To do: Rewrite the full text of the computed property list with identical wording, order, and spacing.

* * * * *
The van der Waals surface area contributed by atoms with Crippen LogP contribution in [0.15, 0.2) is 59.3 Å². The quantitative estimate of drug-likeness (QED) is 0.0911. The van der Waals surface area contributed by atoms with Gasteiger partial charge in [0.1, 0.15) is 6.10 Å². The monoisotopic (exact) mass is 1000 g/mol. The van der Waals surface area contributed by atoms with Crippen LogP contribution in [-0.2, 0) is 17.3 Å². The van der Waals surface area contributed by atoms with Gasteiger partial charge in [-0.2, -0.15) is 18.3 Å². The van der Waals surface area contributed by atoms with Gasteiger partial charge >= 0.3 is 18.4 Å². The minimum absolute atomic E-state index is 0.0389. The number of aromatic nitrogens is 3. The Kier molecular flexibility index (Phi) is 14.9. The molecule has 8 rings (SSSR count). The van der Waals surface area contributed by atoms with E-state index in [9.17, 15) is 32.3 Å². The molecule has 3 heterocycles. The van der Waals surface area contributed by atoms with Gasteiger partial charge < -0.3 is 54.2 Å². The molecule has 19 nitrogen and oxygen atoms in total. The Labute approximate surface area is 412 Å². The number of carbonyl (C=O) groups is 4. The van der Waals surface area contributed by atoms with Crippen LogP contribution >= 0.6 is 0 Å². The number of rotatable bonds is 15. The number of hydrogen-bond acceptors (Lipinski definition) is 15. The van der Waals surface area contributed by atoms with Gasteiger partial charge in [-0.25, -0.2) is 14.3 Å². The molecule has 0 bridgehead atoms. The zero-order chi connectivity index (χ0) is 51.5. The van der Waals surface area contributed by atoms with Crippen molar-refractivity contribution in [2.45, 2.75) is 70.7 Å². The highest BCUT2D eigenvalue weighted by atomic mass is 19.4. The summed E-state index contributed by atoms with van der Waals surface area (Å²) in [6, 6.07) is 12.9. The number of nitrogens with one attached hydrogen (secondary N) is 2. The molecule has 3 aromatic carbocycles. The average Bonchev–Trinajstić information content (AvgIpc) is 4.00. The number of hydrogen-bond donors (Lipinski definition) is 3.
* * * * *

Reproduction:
The van der Waals surface area contributed by atoms with Crippen LogP contribution in [0.15, 0.2) is 59.3 Å². The quantitative estimate of drug-likeness (QED) is 0.0911. The van der Waals surface area contributed by atoms with Gasteiger partial charge in [0.1, 0.15) is 6.10 Å². The monoisotopic (exact) mass is 1000 g/mol. The van der Waals surface area contributed by atoms with Crippen LogP contribution in [-0.2, 0) is 17.3 Å². The van der Waals surface area contributed by atoms with Gasteiger partial charge in [-0.2, -0.15) is 18.3 Å². The van der Waals surface area contributed by atoms with Gasteiger partial charge >= 0.3 is 18.4 Å². The minimum absolute atomic E-state index is 0.0389. The number of aromatic nitrogens is 3. The Kier molecular flexibility index (Phi) is 14.9. The molecule has 8 rings (SSSR count). The van der Waals surface area contributed by atoms with E-state index in [9.17, 15) is 32.3 Å². The molecule has 3 heterocycles. The van der Waals surface area contributed by atoms with Gasteiger partial charge < -0.3 is 54.2 Å². The molecule has 19 nitrogen and oxygen atoms in total. The Labute approximate surface area is 412 Å². The number of carbonyl (C=O) groups is 4. The van der Waals surface area contributed by atoms with Crippen LogP contribution >= 0.6 is 0 Å². The number of rotatable bonds is 15. The number of hydrogen-bond acceptors (Lipinski definition) is 15. The van der Waals surface area contributed by atoms with Gasteiger partial charge in [-0.25, -0.2) is 14.3 Å². The molecule has 0 bridgehead atoms. The zero-order chi connectivity index (χ0) is 51.5. The van der Waals surface area contributed by atoms with Crippen molar-refractivity contribution in [2.45, 2.75) is 70.7 Å². The highest BCUT2D eigenvalue weighted by atomic mass is 19.4. The summed E-state index contributed by atoms with van der Waals surface area (Å²) in [6, 6.07) is 12.9. The number of nitrogens with one attached hydrogen (secondary N) is 2. The molecule has 3 aromatic carbocycles. The average Bonchev–Trinajstić information content (AvgIpc) is 4.00. The number of hydrogen-bond donors (Lipinski definition) is 3.